The Environmental Protection Agency issued rules to slash the amount of soot allowed from diesel vehicles. Soot has been linked to lung problems and premature death. / Nick Ut, AP
Over objections from the oil industry and power companies, the U.S. Environmental Protection Agency issued new air quality rules today to slash the amount of fine-particle soot allowed from smokestacks, wood-burning stoves and diesel vehicles.
The EPA, required by a court order to set a new standard by Dec. 14, said 99% of U.S. counties will be able to meet it by 2020 without taking additional steps. Environmental and public health groups hailed the rules, but critics said they could force costly pollution-abatement upgrades and harm economic growth.
"We will save lives and reduce the burden of illness in our communities," EPA Administrator Lisa P. Jackson said, adding the new soot rules are based on extensive scientific research.
Soot, also known as fine particle pollution, is microscopic but can cause lung and health problems when inhaled. It's been linked to premature deaths, asthma attacks, strokes, lung cancer and heart disease. The new rules would set their maximum allowable annual standard at 12 micrograms per cubic meter, down 20% from the current 15 micrograms per cubic meter.
"Today's decision is nothing short of historic. It is the first time EPA has ever tightened the critical long-term soot standard first set 15 years ago," said Frank O'Donnell, president of Clean Air Watch, an environmental group.
"I'm a mother who knows all too well how devastating an asthma attack can be," Lydia Rojas, an American Lung Association volunteer from Oxnard, Calif., said in a press release from the group hailing the new rules. Her daughter died from an asthma attack at school. "The EPA's action today will mean that other moms whose children struggle to breathe because of soot pollution can know that much cleaner air is coming."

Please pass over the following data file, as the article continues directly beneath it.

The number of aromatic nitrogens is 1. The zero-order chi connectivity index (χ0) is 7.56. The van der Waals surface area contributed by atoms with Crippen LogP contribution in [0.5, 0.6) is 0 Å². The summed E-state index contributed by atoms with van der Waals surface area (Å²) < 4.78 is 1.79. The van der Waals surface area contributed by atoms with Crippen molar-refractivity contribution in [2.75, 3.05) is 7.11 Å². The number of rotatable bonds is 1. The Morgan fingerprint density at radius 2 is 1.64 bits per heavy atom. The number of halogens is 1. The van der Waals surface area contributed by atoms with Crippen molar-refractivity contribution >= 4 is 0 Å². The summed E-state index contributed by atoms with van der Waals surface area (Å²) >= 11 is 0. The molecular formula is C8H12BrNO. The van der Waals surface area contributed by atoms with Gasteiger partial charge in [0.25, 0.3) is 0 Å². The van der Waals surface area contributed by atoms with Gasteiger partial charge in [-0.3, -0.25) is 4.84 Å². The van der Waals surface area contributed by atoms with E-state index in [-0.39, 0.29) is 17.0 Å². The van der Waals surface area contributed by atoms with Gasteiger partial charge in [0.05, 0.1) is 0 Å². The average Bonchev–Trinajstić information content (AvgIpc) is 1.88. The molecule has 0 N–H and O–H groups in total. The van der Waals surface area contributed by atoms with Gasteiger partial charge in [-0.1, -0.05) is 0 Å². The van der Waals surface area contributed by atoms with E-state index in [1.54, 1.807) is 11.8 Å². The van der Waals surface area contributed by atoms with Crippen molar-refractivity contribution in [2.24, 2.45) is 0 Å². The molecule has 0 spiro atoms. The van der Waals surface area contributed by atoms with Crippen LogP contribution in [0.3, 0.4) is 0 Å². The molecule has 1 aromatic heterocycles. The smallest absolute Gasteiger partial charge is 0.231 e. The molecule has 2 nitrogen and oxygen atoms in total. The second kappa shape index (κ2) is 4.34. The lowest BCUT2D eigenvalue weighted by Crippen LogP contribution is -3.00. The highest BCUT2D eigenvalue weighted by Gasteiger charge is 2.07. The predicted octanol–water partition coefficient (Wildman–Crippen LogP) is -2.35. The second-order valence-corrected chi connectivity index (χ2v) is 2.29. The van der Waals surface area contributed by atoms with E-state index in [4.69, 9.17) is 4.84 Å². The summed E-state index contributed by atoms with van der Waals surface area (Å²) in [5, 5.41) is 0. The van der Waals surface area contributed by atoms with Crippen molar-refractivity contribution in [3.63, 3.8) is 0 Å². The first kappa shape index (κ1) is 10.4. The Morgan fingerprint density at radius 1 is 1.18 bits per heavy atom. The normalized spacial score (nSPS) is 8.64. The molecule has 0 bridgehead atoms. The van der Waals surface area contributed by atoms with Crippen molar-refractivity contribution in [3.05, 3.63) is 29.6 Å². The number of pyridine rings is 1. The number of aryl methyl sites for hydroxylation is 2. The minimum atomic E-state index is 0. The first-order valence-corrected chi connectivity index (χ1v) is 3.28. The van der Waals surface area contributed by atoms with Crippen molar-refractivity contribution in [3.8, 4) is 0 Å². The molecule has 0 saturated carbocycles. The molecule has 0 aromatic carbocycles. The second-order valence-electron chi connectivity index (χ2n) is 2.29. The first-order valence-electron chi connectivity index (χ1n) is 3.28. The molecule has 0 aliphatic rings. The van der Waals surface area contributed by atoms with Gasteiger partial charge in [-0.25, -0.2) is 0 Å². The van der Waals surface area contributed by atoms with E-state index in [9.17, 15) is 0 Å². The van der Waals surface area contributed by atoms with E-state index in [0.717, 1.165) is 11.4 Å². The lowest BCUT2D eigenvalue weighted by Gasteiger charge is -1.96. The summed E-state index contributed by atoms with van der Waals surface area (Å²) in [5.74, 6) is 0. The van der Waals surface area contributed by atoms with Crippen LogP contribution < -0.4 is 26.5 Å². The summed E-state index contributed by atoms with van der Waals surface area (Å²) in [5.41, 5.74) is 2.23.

Yet critics said the new rules come at a cost to the economy. Howard Feldman of the American Petroleum Institute, which represents the oil industry, said the standards could potentially increase prices and decrease jobs at a time when 12 million Americans remain unemployed.
"The existing standards are working and will continue improving air quality," he said in a statement. "We fear this new rule may be just the beginning of a 'regulatory cliff'" that includes tougher ozone and greenhouse gas limits.
The Clean Air Act requires the EPA to consider revising its soot standards every five years, but President Bush declined to lower them during the last review in 2006. Facing opposition from industry groups and Congressional Republicans, President Obama's EPA sought to delay new rules, arguing they needed more time to review the latest scientific research.
Eleven states, along with the American Lung Association and environmental groups, filed suit against the EPA earlier this year to force action, saying current standards jeopardize public health.
Judge Robert L. Wilkins of the United States District Court for the District of Columbia ordered the EPA on June 2 to sign a proposed rule by mid-June, which it finalized today. The states joining the lawsuit included California, Connecticut, Delaware, Maryland, Massachusetts, New Mexico, New York, Oregon, Rhode Island, Vermont and Washington.
The EPA said it expects fewer than 10 of the more than 3,000 counties in the United States will need to take additional measures to meet the new standard by 2020.
By 2030, it said such rules will prevent up to 40,000 premature deaths, 32,000 hospital admissions and 4.7 million days of work lost due to illness. It estimates the economic value of such health benefits will range from $4 billion to $9 billion per year while implementation costs will range from $53 million to $350 million.
Twice as many Americans support as oppose stricter soot pollution rules, according to a national survey last month of 942 registered voters conducted by Greenberg Quinlan Rosner Research for the American Lung Association.
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